The six legislative leaders responsible for fashioning a response to the Newtown shooting emerged Wednesday from their first meeting optimistic that they will have a bill that the General Assembly can vote on in the next week or two.
The private two-hour meeting was the first between the bipartisan leaders since the three subcommittees forwarded their recommendations on public policy changes in the areas of gun control, school safety, and mental health. Two more meetings are scheduled later this week, but if the gun control subcommittee’s divided report was any indication, both sides may still be far apart on expanding the assault weapons ban to include semi-automatic rifles and high-capacity magazines.
Sen. President Donald Williams, D-Brooklyn, who did not vote in favor of the assault weapons ban in 1993 when he was a freshman lawmaker, has been vocal about his desire to see the definition of assault weapon expanded to include semi-automatic rifles.
Asked early Wednesday if he anticipated any legislation that didn’t include the two items in question, Williams said “those are critical building blocks. They’re the basics for what we need to do in response to the Newtown tragedy.”
Williams’ position was buoyed Wednesday when a Quinnipiac University poll found 68 percent of the 1,009 voters surveyed support an expansion of the assault weapons ban. However, the 27 percent of gun owners included in that poll opposed an expansion of the assault weapon ban 49 to 44 percent.
While standing with the other legislative leaders after the private meeting, Williams said he stood by his earlier remarks, but declined to say whether it was essential for the final draft of the bill to include those two items.
“We’re going to take it one day at a time and keep talking,” Williams said. “The message, as far as I’m concerned, is we’re seeing some areas of agreement and that’s a positive thing.”
House Speaker Brendan Sharkey said he’s optimistic they’ll be able to reach a conclusion at “an appropriate time.”
Fifty-four percent of voters surveyed by Quinnipiac University said they were not optimistic the legislature will be able to reach a bipartisan consensus on gun control and 33 percent felt Gov. Dannel P. Malloy was moving too quickly, while 17 percent said he’s not moving fast enough.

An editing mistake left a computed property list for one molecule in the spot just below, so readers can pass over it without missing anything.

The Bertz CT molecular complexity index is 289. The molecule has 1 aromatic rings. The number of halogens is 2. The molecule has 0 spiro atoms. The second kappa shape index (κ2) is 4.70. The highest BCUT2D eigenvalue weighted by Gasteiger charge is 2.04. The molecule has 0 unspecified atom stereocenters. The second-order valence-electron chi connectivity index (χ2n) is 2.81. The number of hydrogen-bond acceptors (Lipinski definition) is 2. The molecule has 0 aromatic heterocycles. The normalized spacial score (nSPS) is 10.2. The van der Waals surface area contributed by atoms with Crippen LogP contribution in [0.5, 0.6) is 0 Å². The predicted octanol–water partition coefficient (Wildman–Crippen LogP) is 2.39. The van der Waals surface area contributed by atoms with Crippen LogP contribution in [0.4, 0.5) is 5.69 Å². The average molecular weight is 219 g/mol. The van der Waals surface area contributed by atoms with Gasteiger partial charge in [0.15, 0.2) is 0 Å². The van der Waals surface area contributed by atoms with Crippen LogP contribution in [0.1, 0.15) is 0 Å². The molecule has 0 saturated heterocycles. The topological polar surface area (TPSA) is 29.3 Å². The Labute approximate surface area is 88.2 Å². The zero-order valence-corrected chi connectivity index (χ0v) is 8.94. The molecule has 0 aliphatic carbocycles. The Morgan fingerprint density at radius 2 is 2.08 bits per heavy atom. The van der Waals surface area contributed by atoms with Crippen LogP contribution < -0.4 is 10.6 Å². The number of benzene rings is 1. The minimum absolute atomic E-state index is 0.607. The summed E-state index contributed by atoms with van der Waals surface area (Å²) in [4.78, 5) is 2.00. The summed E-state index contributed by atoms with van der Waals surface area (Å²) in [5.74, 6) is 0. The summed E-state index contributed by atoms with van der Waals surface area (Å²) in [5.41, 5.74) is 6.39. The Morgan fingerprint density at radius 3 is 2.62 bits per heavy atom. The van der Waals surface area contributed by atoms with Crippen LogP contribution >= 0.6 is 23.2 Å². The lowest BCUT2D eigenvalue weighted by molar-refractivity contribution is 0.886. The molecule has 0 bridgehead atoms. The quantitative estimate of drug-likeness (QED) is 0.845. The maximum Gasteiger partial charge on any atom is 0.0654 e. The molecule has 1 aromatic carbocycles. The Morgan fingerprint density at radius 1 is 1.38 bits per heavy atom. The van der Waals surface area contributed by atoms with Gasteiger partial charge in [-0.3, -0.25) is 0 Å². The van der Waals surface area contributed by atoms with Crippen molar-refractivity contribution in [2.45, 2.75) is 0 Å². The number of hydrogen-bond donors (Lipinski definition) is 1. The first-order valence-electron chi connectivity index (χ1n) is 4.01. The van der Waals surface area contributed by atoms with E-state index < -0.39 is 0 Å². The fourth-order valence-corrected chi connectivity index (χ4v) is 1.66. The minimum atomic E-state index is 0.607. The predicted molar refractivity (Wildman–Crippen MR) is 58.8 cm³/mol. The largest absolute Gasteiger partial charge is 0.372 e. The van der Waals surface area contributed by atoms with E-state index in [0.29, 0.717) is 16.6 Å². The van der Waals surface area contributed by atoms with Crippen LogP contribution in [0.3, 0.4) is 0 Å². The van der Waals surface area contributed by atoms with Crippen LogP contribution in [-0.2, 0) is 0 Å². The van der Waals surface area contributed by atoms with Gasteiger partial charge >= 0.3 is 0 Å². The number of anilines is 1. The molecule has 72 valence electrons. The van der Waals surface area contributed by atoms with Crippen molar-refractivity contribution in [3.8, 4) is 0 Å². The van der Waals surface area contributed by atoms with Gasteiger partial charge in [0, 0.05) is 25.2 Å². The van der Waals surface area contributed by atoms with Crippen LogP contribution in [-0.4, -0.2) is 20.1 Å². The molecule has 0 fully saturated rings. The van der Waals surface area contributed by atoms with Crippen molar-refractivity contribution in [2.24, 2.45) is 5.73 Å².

Quinnipiac Poll Director Doug Schwartz said Wednesday that he thinks Democrats have the “upper hand” and that the public is “clearly on the side for gun control measures.”
House Minority Leader Lawrence Cafero said the meeting Wednesday was productive and he believes all the leaders are working toward the same goal, “which is a bipartisan comprehensive, effective agreement.”
Cafero is one of about two dozen lawmakers who were in the General Assembly 20 years ago when it passed the state’s first assault weapons ban. After a lengthy debate, Cafero eventually voted in favor of the ban after his party initially tried to end debate on the bill before it even began. Senate Minority Leader John McKinney was not in the legislature at the time, but he did vote in favor of a bill strengthening the assault weapons ban in 2001.
The Republican recommendations submitted to legislative leaders Tuesday include items such as increasing the age for owning a long gun from 18 to 21, universal background checks, and requiring eligibility certificates and completion of a firearms safety course for purchases of any long gun. The Republicans also recommended increasing the requirements for ammunition purchases and would prohibit anyone who doesn’t possess a firearm from purchasing ammunition or magazines.
The Democrats were able to find a lot of agreement with the Republicans on the above recommendations, but they were the only ones to call for expansion of the state’s assault weapons ban and a ban on high capacity magazines.
Democrats control a majority in the General Assembly.